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Bringing Out the Dead
Connelly, JoeLast Updated: May-18-2001
- Belling, Catherine
Primary Category: Literature / Fiction
Frank is an emergency medic and ambulance driver working night shifts for Our Lady of Mercy hospital in Hell's Kitchen, New York City. The novel begins with Frank's resuscitation of an elderly man called Mr. Burke, who has had a heart attack, and ends a couple of days later with Mr. Burke's death in the hospital. Frank is haunted by the patients he has failed to save, some of whom inhabit his experience like kinds of ghosts.
Most insistent is a teenage girl called Rose who died during an asthma attack, in part because Frank was unable to intubate her in time. He is also unable to forget his marriage, which ended because of the deadening effects of his work. And now Frank is also haunted by doubts about the value of restoring life.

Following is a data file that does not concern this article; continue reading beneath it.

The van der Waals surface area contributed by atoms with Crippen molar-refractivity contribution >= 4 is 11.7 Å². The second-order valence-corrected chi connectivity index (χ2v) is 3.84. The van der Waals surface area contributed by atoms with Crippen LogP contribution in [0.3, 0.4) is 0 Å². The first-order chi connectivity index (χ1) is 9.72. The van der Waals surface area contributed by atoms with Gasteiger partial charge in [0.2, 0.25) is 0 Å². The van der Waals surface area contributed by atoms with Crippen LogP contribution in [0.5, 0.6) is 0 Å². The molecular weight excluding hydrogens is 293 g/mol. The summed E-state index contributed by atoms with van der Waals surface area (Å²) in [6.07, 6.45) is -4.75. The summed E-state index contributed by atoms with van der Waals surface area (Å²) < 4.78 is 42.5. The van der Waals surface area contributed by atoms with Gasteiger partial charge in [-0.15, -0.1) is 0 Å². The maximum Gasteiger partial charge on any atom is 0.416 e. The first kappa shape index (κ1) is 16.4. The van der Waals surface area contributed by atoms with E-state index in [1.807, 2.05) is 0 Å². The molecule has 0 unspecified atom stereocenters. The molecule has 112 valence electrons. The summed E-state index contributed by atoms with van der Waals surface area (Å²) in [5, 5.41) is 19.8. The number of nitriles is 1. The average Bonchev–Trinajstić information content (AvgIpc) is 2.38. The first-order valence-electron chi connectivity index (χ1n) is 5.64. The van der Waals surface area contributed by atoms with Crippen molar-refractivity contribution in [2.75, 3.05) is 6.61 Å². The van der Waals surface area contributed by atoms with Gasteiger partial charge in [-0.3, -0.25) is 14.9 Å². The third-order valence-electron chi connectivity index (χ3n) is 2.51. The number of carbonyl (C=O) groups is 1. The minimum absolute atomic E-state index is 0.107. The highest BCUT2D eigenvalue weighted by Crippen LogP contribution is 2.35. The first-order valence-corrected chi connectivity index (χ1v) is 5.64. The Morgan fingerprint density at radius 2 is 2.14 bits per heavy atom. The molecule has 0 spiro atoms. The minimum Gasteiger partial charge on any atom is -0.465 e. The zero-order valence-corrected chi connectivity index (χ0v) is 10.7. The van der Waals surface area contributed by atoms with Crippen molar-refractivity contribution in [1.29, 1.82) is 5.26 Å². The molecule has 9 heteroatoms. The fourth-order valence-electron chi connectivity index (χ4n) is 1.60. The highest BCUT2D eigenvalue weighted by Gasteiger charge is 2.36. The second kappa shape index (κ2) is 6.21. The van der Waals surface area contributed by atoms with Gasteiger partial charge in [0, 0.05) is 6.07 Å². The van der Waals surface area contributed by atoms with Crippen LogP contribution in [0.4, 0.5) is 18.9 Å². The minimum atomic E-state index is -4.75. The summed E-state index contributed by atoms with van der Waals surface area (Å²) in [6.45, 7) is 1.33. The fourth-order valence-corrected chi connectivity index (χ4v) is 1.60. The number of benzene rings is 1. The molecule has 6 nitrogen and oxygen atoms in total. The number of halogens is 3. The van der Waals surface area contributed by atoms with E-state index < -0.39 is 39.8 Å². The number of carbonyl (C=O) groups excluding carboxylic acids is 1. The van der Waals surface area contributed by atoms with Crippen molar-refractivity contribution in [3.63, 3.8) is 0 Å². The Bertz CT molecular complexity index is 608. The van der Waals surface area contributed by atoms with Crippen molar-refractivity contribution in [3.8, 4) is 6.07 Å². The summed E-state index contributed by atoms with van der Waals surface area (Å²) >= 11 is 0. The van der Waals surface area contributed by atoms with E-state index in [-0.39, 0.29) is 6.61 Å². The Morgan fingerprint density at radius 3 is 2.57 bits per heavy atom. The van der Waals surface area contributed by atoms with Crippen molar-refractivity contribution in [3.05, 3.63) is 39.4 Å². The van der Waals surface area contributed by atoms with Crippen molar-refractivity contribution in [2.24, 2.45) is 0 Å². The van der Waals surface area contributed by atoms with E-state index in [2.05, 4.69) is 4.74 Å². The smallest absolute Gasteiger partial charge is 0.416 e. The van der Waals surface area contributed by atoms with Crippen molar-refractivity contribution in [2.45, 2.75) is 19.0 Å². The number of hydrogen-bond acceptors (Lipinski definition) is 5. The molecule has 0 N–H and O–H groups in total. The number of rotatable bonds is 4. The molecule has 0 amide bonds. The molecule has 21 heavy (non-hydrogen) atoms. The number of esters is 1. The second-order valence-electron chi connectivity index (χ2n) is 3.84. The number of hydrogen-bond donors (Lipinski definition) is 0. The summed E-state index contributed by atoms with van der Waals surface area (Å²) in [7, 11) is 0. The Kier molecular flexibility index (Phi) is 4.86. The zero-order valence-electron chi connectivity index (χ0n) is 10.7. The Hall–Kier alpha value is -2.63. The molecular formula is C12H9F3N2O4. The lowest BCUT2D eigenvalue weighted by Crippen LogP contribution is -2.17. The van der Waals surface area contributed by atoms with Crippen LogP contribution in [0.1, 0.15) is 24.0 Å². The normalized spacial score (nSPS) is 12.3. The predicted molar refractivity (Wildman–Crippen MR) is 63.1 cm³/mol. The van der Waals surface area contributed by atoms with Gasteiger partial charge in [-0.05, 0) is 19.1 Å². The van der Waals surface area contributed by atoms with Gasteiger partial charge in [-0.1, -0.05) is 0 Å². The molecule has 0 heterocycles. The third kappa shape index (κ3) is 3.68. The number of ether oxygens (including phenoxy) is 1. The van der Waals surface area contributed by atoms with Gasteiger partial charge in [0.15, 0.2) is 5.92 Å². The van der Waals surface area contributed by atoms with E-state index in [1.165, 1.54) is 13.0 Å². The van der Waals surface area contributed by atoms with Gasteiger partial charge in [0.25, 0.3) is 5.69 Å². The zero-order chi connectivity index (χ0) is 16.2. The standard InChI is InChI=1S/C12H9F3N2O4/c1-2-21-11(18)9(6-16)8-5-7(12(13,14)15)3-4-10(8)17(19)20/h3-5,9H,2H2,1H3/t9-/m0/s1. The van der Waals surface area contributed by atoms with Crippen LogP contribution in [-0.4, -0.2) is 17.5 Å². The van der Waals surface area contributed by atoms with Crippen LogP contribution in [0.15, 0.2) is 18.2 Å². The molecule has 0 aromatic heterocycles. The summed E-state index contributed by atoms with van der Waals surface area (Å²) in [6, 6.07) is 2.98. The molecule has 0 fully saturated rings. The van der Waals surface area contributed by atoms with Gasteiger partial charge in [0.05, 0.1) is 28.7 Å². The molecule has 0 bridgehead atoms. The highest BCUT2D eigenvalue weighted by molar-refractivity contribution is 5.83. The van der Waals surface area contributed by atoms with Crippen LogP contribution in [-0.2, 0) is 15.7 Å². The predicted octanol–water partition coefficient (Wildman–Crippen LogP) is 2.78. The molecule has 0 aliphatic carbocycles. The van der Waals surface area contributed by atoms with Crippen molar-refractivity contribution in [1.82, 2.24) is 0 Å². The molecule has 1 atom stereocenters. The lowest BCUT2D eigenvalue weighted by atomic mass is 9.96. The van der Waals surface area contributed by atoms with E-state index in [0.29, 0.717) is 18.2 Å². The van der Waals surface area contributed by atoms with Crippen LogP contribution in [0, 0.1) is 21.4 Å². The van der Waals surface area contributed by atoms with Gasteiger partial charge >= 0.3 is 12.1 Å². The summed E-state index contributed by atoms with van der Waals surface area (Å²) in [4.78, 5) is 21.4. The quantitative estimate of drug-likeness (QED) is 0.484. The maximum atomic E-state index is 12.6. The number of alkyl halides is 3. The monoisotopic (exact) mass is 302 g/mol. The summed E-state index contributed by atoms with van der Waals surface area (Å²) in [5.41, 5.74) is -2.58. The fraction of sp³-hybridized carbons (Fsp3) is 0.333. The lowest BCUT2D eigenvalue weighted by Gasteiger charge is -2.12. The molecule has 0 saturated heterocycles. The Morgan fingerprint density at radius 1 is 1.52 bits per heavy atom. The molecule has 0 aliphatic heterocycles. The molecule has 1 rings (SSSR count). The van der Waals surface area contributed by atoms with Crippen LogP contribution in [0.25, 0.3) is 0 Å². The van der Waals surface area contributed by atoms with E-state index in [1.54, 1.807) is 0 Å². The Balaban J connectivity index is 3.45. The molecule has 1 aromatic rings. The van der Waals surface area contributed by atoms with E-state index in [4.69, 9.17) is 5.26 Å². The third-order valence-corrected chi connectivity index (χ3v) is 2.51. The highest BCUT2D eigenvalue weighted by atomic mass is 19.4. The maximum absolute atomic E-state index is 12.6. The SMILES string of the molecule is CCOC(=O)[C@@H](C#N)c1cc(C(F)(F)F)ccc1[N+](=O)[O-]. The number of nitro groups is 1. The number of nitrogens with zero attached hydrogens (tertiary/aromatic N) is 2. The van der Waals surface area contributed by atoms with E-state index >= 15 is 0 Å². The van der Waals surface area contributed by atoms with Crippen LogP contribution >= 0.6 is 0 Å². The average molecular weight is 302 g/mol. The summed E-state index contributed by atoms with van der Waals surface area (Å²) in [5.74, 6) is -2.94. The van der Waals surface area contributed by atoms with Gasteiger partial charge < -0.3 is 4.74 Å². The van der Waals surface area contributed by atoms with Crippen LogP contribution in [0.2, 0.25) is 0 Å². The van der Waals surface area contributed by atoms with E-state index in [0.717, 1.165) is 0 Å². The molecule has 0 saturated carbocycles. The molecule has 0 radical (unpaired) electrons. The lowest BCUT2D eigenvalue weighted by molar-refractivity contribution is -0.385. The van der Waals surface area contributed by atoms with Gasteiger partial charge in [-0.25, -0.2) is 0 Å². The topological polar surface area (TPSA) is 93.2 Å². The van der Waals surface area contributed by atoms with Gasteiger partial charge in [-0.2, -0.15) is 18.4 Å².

He has successfully started Mr. Burke's heart, but the man is brain dead. Frank thus watches as Mr. Burke's family is first given hope and then must learn that there is none. Frank almost falls in love with Mr. Burke's drug-addicted and disillusioned daughter, Mary, perhaps seeing in her an opportunity for a mutual restoration to health.
But when her father finally dies--when the attending realizes that the patient's struggle hasn't been the "survival instinct" but rather a "fight to die"--she blames Frank, who recognizes that his purpose is not simply to keep people alive (or to bring them back from the dead), but rather that "saving lives" means preserving their value, somehow, in his memory. He walks away from the hospital, and when he gets home, Rose--her ghost, and Frank's own symbol for all the patients he hasn't resurrected--is waiting there, to forgive him.